Since the average week sees me walking to Jewel four or five times, I am finally compelled to rant about every idiotic thing patrons do at the self-checkout lanes. What I like about the self-checkout particularly is that I don't have to suffer the puzzled look of the register person when I inform them I am not one of the sheep with a "preferred card." Why I refuse to use the preferred card is a subject for another day, so without further ado:
Things You Should Not Do In The Self-Checkout Lane
1. Alcohol purchases are verboten. The rest of the line should not have to wait while the matronly Jewel worker comes over to check your ID. End of story.
2. Coupons. I curse the the managers who sat in the meeting who decided that the code readers should process coupons. You have ten items and ten coupons, that's twenty items, folks. A UPC read is an item.
3. Bring more than the allotted number of items to the lane. Just because a store employee isn't there to scold you doesn't mean you should get away with it. I hope your asparagus rots and your chicken gives you salmonella.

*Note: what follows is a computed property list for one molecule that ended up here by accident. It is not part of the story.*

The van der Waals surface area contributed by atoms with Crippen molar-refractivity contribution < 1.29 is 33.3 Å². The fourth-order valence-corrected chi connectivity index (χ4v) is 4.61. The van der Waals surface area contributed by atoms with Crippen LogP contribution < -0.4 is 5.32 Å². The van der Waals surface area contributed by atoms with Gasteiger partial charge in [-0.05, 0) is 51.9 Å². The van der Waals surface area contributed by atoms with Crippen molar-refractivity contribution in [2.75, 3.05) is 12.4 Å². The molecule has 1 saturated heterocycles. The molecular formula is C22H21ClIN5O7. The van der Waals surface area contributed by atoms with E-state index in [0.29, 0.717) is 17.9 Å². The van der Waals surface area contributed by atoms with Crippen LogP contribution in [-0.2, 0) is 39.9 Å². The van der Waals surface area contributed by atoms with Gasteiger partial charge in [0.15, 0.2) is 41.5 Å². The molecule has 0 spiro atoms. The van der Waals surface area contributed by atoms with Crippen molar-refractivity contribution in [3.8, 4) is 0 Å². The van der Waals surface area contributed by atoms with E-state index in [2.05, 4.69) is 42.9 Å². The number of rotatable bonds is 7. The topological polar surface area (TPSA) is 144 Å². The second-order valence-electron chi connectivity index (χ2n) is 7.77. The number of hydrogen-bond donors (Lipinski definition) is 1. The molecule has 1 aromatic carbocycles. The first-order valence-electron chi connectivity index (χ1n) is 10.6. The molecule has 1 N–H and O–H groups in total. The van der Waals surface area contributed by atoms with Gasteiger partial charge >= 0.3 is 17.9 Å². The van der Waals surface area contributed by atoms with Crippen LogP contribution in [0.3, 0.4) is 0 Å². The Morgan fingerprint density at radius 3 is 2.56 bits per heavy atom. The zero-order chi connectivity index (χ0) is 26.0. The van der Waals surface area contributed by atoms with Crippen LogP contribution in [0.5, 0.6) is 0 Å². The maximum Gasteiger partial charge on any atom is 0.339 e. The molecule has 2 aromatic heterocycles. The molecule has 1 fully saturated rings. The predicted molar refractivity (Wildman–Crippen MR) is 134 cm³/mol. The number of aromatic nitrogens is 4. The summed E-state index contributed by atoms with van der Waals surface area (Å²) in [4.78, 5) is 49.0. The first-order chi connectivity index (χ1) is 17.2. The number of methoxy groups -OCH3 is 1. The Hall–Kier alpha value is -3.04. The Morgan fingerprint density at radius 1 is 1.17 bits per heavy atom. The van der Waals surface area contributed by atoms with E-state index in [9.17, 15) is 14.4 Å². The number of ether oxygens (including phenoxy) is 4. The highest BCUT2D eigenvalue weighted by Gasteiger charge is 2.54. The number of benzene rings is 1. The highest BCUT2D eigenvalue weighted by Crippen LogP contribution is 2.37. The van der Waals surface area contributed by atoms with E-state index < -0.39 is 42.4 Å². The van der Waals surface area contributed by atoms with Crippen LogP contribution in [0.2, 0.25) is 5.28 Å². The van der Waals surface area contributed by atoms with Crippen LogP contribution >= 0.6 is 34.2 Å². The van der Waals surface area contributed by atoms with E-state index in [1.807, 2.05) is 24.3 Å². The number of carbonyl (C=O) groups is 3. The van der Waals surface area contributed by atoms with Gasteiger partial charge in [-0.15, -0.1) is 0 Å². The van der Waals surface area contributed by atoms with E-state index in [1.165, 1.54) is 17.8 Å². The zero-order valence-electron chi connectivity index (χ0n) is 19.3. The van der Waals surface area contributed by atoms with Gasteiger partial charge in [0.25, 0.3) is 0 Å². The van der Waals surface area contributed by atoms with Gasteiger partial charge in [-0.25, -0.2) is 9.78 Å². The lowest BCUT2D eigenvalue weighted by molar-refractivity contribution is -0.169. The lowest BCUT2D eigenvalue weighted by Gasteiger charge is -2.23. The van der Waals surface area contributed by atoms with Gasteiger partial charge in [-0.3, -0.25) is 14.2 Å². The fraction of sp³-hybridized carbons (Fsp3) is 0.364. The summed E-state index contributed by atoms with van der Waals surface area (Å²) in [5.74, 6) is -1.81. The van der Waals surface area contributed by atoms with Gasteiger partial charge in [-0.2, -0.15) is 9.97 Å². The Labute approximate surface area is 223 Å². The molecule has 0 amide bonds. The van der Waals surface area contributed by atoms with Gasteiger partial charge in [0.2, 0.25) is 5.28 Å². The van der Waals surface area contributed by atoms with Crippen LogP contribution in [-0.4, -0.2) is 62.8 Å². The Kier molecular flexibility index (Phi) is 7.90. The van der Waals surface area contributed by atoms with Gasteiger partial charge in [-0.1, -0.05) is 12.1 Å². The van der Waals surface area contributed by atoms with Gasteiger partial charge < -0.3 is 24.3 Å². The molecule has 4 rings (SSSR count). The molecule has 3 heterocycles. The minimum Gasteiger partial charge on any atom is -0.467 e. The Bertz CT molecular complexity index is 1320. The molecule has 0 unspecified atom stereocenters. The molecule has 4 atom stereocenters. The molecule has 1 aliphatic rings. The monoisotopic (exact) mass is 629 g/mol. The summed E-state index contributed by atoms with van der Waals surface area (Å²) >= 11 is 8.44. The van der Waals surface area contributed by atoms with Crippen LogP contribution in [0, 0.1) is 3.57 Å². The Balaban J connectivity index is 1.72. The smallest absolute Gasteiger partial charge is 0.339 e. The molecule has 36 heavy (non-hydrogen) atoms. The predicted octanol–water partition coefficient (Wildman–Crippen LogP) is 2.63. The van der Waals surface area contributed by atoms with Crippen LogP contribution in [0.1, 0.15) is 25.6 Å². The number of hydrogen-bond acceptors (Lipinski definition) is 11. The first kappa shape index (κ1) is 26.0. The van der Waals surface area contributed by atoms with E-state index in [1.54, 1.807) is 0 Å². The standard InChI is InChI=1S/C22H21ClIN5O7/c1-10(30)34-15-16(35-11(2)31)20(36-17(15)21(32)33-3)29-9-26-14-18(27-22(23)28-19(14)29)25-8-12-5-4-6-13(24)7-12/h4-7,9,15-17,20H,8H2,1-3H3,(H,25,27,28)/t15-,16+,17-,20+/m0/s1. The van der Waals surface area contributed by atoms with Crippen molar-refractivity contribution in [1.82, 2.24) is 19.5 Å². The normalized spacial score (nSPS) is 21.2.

4. Get to the front of the line only to discover you have absolutely no clue as to how the machinery works. Ask beforehand. Take a class. Do whatever it takes, but don't get to the front and gaze at the screen with that blank look on your face.
5. Wait until it's your turn and then start fumbling for your wallet, credit card, change, keys, whatever. In the same vein, don't get all the way to the end of your transaction and then stare at the receipt as if you are trying to figure out a tip. It's over. Whatever you rang up, you agreed to. If not, take it up with an employee, but by all means, get the hell out of the way.
6. Leave your little hand basket on the conveyor. I am not your busboy.
7. Let your three kids start fighting over who presses the buttons before I am done checking out. Your kids have computers and game systems out the wazoo, but for some reason they are fascinated with the machine that checks out your groceries. Did you just walk in from the 18th century?